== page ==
Minister of State for Urban Planning, Isaac Musumba and a number of Members of Parliament from across the political divide have drafted a constitutional amendment to include ‘Pandemic’ as another legal requirement for the declaration of a state of emergency.
This is aimed at seeking a constitutional provision to postpone the 2021 general elections over the existence of the COVID-19 pandemic.
Currently, the law is silent on what should be done which is not covered in the current constitution.
The new bill among others proses extension of the tenure of all elected leaders in the country and for all political activities to “continue uninterrupted in the transitional period.”
The bill also provides that in the event that a political position falls vacant as a result of impeachment, resignation, death or infermity during this period, that position shall not be filled.
The group including Dokolo Woman MP, Cecilia Ogwal (FDC), Igara East MP Michael Mawanda (NRM leaning Independent) and others, is already in consultation with the Legal Affairs committee of Parliament, the National Resistance Movement Caucus leadership and the opposition.
When contacted on phone, Cecilia confirmed the developments saying the coming 2021 election has been impacted by a constitutional cavity precipitated by the pandemic, which was not envisaged during framing of the 1995 Constitution.
“Let me talk to you as a senior and a member of the Constituent Assembly. We provided for a state of emergency and state of war within the country while making the constitution. We however did not realize that one day something will come beyond the control of our territorial boundaries,” said Mrs. Ogwal.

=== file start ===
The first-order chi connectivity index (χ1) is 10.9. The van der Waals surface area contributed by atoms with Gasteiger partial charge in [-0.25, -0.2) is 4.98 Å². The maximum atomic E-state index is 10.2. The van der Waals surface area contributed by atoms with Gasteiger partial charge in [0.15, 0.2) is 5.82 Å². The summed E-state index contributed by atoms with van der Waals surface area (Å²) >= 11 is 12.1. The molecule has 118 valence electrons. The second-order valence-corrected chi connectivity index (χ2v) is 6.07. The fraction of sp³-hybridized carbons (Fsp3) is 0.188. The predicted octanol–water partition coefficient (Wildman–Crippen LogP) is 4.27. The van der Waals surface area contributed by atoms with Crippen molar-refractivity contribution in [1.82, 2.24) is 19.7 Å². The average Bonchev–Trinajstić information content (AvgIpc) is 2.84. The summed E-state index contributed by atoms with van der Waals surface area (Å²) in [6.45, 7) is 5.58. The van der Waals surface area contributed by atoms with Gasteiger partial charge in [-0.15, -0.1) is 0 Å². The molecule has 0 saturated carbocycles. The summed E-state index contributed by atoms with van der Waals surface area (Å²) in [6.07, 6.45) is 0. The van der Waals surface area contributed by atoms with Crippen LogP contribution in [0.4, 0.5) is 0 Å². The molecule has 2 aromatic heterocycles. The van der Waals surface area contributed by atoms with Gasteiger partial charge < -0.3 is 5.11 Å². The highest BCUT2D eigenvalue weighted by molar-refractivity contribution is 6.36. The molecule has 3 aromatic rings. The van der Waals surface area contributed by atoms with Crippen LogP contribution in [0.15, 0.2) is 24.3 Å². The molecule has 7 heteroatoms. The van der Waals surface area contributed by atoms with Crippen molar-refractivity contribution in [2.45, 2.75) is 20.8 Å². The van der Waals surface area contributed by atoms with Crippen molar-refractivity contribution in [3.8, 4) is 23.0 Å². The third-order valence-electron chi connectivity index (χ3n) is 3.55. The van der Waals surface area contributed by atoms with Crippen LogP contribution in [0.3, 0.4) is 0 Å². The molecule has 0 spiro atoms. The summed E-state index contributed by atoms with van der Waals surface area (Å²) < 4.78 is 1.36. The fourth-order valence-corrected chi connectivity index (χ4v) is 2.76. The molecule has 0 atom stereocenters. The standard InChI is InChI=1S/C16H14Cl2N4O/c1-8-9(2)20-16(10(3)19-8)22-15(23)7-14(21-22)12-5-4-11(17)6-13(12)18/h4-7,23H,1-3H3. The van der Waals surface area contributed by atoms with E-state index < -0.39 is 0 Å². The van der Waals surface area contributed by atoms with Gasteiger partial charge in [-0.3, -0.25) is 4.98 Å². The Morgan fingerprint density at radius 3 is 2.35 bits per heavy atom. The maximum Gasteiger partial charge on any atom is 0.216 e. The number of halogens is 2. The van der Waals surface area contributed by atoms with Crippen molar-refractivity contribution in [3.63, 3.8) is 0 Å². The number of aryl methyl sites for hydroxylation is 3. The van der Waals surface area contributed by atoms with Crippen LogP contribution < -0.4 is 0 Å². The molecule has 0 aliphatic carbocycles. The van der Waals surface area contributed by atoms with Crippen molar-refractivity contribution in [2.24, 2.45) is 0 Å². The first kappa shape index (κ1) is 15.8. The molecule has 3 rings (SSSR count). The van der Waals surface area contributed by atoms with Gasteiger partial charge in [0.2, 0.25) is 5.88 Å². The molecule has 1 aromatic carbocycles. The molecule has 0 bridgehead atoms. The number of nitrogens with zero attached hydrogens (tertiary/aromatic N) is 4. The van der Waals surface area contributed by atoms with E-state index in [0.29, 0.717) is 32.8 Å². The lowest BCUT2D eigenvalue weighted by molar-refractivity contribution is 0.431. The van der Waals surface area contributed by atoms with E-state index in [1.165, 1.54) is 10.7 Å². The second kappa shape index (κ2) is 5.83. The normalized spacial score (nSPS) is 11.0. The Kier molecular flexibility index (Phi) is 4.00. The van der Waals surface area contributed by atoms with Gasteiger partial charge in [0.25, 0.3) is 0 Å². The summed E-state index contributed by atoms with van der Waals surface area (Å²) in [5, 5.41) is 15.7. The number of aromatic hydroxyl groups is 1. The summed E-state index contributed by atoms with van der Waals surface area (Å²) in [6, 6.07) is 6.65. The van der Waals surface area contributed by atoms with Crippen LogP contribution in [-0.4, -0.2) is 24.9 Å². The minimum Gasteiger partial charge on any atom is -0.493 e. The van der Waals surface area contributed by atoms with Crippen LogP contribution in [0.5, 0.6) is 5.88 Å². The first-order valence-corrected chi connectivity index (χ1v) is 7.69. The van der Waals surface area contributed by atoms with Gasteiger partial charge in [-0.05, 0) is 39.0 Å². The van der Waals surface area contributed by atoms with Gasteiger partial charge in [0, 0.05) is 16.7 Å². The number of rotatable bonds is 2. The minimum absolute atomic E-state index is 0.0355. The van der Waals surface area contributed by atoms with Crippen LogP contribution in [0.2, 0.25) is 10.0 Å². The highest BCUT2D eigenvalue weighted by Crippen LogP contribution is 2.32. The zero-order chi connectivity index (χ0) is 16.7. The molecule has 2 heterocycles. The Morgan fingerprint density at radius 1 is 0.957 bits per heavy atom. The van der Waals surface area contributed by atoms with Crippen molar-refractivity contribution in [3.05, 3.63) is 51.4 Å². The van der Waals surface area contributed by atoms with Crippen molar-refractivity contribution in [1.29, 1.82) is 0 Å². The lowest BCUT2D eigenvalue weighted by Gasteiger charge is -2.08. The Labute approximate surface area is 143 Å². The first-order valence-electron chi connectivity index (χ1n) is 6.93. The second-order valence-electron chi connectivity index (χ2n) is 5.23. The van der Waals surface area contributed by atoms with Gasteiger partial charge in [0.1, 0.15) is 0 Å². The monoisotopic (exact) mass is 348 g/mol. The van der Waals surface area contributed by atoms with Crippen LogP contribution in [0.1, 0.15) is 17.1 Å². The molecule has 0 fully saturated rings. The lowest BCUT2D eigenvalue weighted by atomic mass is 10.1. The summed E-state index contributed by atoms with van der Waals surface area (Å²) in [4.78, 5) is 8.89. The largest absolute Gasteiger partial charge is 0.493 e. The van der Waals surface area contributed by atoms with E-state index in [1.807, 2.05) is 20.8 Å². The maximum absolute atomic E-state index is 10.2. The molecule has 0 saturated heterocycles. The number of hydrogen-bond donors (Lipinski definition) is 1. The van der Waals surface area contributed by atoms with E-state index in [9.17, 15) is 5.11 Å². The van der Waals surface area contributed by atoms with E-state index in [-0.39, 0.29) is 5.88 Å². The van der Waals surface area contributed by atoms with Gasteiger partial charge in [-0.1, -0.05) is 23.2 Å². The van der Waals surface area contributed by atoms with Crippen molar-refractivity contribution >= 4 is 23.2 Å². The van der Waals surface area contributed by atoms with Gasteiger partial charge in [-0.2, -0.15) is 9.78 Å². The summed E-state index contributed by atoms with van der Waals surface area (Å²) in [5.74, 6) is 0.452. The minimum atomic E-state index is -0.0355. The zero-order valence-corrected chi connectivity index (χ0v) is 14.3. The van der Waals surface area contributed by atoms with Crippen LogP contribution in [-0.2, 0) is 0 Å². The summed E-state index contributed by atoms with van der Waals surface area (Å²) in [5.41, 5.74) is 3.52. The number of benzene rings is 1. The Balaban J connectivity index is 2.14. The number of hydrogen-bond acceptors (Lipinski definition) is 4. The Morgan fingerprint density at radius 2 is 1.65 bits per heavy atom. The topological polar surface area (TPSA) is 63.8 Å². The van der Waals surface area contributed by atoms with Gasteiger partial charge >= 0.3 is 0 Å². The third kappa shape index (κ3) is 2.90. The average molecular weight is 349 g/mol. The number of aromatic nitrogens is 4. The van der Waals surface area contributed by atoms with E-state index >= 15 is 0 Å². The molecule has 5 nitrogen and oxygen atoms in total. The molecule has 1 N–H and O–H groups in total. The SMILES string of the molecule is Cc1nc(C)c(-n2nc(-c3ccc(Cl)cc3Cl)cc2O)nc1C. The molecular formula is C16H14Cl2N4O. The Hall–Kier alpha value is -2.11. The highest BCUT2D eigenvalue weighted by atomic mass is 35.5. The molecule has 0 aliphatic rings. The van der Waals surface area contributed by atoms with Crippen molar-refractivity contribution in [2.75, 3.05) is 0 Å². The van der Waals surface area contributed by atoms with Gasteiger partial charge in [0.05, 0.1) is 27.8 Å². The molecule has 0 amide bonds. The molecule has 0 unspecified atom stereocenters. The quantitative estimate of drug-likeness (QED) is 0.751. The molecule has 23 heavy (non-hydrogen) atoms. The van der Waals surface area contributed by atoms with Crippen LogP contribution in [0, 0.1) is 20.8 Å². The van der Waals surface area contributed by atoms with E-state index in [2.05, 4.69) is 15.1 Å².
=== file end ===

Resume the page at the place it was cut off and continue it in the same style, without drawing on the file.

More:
She noted that the COVID-19 pandemic has made it impossible to conduct a free and fair election hence the inevitability to amend the constitution for its postponement.
“Now we need to look at the (legal) avenues to amend the articles, not entrenched, (not impacting on the other provisions of the constitution) to defer the election until the time when it is favorable to hold it,” she added.
A source in parliament administration also told ChimpReports that he is aware of the move though he is not part of the legislators agitating for it.
“Yes, there is a plan by some members to find a constitutional means to postpone the elections other than the state of emergency, which is in the behest of the President and the Cabinet. The President and the Cabinet seem not to be ready to apply the state of emergency, therefore Parliament has to create a solution within the law.” the source said.
Article 110 of the 1995 Constitution provides for the declaration of a state of emergency. The article states in part that, the President may, in consultation with the Cabinet, by proclamation, can declare a state of emergency in part or the whole of Uganda if the country is threatened by war or external aggression, when the security or the economic life of the country is threatened by internal insurgency or natural disaster or when there are factors that render necessary the taking of measures which are required for securing the public safety, the Defense of Uganda and the maintenance of public order and supplies and services essential to the life of the community.
Cecilia Ogwal noted that holding elections in the current situation is against the Constitution, which stipulates that power belongs to people.
“The critical article of the Constitution says power belongs to people and the current situation doesn’t allow the participation of everyone in the election,” said Cecilia.
Efforts to reach Musumba and Mawanda on phone were futile since they did not pick our calls.